Ok...I got it now...Bandit 65(the all time classic)...Bandit 75(shared EQ)...Bandit 112 gray(added bottom and edge active EQ controls to lead channel...Bandit 112 teal(offers 3 band active EQ, higher gain and more "modern" voicing in the lead channel.).

onenotetom
February 23rd, 2012, 11:38 PM
Scotty Moore plays 2 Peavey Bandits. I think one is a 65 and the other is a 75. Both early models before TT. I do not think they are paying him to play them either.

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LGOberean
February 24th, 2012, 01:16 AM
yes.

Now relax,
Greg

Right back at ya, Greg.

Beazs
February 24th, 2012, 10:13 AM
Cheers, for the info on the 10~100% knob. In reply to earlier, my 98 blackbox has a spring reverb tank which sounds especially good on occasion when Ive knocked the amp over and theres a massive loud spring rvb crash - quite cool as the amp always recovers - well built you see.
Must confess, I have passed it onto my son now for his own amp and got myself a drri - which I wont be knocking over!

(Some rock stars throw their guitars around the stage, but I never saw one throw the amp around the stage - or set fire to on fire)

schenkadere
February 24th, 2012, 10:37 PM
Got my eye on a Bandit 112 gray face in great shape...going to negotiate...I hope. I'm not crazy about the teal versions...I had an Express 112 that I really didn't love...but I had a Special 150 gray face that I LOVED!...just too big and heavy for a 1X12 combo.

JohnSS
February 27th, 2012, 06:18 PM
I own a Bandit 65 as well as couple of TT, a Rage and a Blazer, and Vypyr. They all sound great, but somewhat different. I think the TT circuit definitely gets a very close facsimile to a Peavey Classic or Fender Princeton kind of sound and feel. I use the Rage and Blazer cranked for Princeton type tones without excessive volume at church. The Bandit is a workhorse with good all around sounds, which I've used extensively both on stage and for recording, but probably not as tube like as the TT. The Vypyr is a great modeling amp whose clean sounds are definitely superior to its competitors' at least to my ears, although all of the high gain modeling offerings all start to sound the same after a while, admittedly.

JayFreddy
February 28th, 2012, 01:58 AM
A partial copy and paste from the Peavey forum thread "History and Timeline of the Peavey Bandit":

Solo Series Bandit 112

(1989-1995) The Solo Series Bandit 112 introduced many new features, the most notable being an increase in power to 80 watts RMS and a choice between Peavey's Scorpion speaker and Peavey's newly introduced Sheffield speaker. Many of the innovations that would later be branded as "Transtube" were included in the Solo Series Bandit 112, but the name "Transtube" had not been adopted yet. There have been several different versions of the Solo Series Bandit 112 but they all share the same manual and the same control layout. One of the more popular variations is known as the "Teal Stripe" or "Blue Stripe" Bandit due to a blue horizontal stripe below the control panel. The Solo Series Bandit 112 was made in Meridian MS USA.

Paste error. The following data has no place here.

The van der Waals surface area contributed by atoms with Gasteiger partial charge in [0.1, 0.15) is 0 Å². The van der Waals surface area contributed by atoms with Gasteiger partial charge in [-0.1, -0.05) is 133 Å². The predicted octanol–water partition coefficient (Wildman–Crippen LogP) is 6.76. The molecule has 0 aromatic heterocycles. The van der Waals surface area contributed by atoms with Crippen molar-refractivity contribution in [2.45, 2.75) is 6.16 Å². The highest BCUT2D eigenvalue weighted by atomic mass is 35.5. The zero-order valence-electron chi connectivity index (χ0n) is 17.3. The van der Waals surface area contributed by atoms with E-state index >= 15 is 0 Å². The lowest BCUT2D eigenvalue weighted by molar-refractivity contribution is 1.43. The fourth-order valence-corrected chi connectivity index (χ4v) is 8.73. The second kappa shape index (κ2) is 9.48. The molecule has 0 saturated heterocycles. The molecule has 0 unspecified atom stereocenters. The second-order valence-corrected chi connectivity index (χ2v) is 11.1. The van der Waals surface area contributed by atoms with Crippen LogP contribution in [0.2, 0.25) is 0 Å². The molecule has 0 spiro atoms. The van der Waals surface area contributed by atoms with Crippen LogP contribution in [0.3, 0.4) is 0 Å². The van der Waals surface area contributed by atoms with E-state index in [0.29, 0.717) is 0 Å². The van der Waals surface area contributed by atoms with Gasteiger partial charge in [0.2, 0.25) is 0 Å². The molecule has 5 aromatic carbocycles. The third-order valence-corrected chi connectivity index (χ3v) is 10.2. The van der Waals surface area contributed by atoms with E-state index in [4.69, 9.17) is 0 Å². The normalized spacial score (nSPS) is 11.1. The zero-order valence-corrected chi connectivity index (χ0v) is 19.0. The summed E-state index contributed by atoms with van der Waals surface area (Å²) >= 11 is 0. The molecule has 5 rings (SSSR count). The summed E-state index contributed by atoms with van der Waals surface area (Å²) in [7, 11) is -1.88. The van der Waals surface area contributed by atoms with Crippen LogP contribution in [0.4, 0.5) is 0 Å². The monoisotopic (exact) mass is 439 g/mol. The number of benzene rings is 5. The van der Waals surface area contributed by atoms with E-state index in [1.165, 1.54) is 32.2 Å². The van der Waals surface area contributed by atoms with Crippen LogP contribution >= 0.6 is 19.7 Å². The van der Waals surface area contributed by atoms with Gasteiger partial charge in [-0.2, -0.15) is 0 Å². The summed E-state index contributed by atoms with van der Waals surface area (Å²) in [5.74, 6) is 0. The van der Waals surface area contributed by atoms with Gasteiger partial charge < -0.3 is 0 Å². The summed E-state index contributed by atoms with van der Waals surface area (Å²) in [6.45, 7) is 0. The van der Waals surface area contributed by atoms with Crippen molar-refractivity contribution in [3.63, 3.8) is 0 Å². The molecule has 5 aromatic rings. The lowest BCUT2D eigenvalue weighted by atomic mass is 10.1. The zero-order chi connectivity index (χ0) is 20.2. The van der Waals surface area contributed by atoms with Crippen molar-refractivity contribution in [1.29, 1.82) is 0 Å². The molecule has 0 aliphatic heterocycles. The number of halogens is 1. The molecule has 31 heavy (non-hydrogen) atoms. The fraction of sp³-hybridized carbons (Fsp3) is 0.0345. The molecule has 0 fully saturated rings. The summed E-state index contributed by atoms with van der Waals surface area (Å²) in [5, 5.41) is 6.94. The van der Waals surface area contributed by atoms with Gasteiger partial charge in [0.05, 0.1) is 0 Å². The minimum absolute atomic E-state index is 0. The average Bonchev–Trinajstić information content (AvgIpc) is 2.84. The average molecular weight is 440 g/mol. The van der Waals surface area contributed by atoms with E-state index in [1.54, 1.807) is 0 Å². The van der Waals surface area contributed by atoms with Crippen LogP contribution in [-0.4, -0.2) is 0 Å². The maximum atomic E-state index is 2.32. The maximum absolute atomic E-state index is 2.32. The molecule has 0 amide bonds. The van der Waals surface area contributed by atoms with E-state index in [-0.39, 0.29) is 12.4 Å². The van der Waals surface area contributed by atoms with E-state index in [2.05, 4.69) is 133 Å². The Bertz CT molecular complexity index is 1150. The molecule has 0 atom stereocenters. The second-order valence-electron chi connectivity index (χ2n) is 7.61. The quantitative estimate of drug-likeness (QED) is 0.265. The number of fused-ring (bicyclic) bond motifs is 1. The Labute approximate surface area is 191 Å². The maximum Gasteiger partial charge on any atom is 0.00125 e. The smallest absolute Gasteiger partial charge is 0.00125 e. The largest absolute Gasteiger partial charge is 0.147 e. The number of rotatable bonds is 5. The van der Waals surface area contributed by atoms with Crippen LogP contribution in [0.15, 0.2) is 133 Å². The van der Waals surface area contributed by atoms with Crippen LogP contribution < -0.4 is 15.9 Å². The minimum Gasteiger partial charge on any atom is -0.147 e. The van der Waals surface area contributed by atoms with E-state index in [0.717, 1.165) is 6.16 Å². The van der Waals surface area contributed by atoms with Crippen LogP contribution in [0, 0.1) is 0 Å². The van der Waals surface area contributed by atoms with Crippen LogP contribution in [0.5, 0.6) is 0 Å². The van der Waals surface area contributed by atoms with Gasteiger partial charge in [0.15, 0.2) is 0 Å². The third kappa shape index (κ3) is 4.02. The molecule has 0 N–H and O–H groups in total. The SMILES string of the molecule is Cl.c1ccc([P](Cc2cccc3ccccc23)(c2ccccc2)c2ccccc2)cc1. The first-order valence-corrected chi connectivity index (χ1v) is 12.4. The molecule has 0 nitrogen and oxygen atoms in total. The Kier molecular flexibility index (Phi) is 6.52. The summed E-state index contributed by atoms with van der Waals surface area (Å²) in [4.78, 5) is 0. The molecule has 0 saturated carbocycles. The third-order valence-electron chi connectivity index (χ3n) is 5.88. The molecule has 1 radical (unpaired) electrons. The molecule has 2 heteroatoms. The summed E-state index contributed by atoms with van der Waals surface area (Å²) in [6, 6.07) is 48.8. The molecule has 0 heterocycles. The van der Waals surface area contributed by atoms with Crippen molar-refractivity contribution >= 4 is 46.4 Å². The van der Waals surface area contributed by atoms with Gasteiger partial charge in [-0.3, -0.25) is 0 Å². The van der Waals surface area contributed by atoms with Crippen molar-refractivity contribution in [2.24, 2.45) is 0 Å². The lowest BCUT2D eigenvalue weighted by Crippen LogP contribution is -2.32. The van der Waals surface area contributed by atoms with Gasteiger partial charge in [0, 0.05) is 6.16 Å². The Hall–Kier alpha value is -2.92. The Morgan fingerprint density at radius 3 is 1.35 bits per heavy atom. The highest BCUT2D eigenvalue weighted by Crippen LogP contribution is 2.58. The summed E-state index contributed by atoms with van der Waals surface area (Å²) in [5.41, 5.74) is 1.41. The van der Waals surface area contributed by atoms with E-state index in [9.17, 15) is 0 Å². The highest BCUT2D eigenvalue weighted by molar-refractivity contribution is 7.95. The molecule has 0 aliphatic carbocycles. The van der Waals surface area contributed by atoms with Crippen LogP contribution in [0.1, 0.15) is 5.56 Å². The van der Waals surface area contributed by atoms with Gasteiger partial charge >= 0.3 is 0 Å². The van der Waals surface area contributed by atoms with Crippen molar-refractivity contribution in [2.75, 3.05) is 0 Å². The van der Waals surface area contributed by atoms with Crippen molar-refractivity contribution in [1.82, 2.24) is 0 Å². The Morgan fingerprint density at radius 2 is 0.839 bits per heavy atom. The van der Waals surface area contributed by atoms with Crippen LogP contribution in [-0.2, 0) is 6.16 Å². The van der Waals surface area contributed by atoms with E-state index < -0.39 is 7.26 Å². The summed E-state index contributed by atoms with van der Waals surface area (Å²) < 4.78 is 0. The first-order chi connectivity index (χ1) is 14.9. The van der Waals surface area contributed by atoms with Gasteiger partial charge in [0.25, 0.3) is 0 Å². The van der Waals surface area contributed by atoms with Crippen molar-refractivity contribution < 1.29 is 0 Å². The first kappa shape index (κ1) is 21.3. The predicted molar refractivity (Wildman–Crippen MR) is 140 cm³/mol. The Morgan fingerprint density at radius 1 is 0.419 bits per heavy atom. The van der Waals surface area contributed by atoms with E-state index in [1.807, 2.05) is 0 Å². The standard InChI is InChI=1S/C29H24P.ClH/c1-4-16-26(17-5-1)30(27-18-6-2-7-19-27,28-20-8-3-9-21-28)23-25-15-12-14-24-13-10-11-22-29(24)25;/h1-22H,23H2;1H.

Transtube Series Bandit 112

(1995-1999) The Transtube Series Bandit 112 formally introduced Peavey's proprietary "Transtube" technology that allows a solid state amplifier to perform more like a vacuum tube amplifier. Central to the Transtube concept is a patented "power brake" that allows the user to control the amount of power required for dynamic range compression from the power amp, from 100% all the way down to 10%, thus enabling the amplifier to acheive power amp compression without running at full volume. The Transtube Series Bandit 112 was made in Meridian MS USA and came stock with the Sheffield 1230 speaker. Notably, it was also the first Bandit to have an external speaker jack, allowing external speakers to be run instead of or in parallel with the internal speaker. Running into 8 ohms, power is still 80 watts RMS, but running into 4 ohms (the equivalent of using the internal 8 ohm speaker together with an 8 ohm extension speaker) the power is increased to 100 watts RMS. Due to the horizontal strip of chrome underneath the controls, this version is commonly referred to as the "Silver Stripe" Bandit, but due to the black color and square shape, it is sometimes called the "Blackbox" Bandit (not to be confused with "Blackface", which refers to F*nder products and/or performances in the style of Al Jolson...)I have not seen the schematics myself, but an engineer who frequents the Peavey forum (Hi Enzo!) posted something about the Bandit 112 using Op-Amps, while the actual TransTube models, starting with the Blackbox through today, do not use Op-Amps at all. That's kinda' interesting...

I really like the way you can dial in a dirty tone on a Transtube amp, and then roll back on the guitar volume, and the sound cleans up just like a tube amp.

I have an older Blackbox Bandit, a few Blackbox Revolutions (http://forums.peavey.com/viewtopic.php?f=19&t=12358), and a couple of Red Stripe Envoys.

I have a hard time passing up a good deal! :oops:

Never tried gigging with an Envoy, but it's great for teaching guitar lessons. Got my first one used in 2005 for $100. It was already 4 or 5 years old. Since then, it's been "on" 6 days a week, at least 6 hours a day, for the last 7 years... No trouble ever, and it still works great. Recently found another one in mint condition for $50, so I couldn't say no... :oops:

I have done some experimenting with speakers in the Revolutions, but my Bandit and the Envoys are all stock.

BTW, the Transtube 112 EFX is not the same as a Bandit. I think the power amp might be the same, but I'm not sure about that. I know that the tone stacks are different, as are the speakers. I've played them both side by side, and they sound and feel very different to me.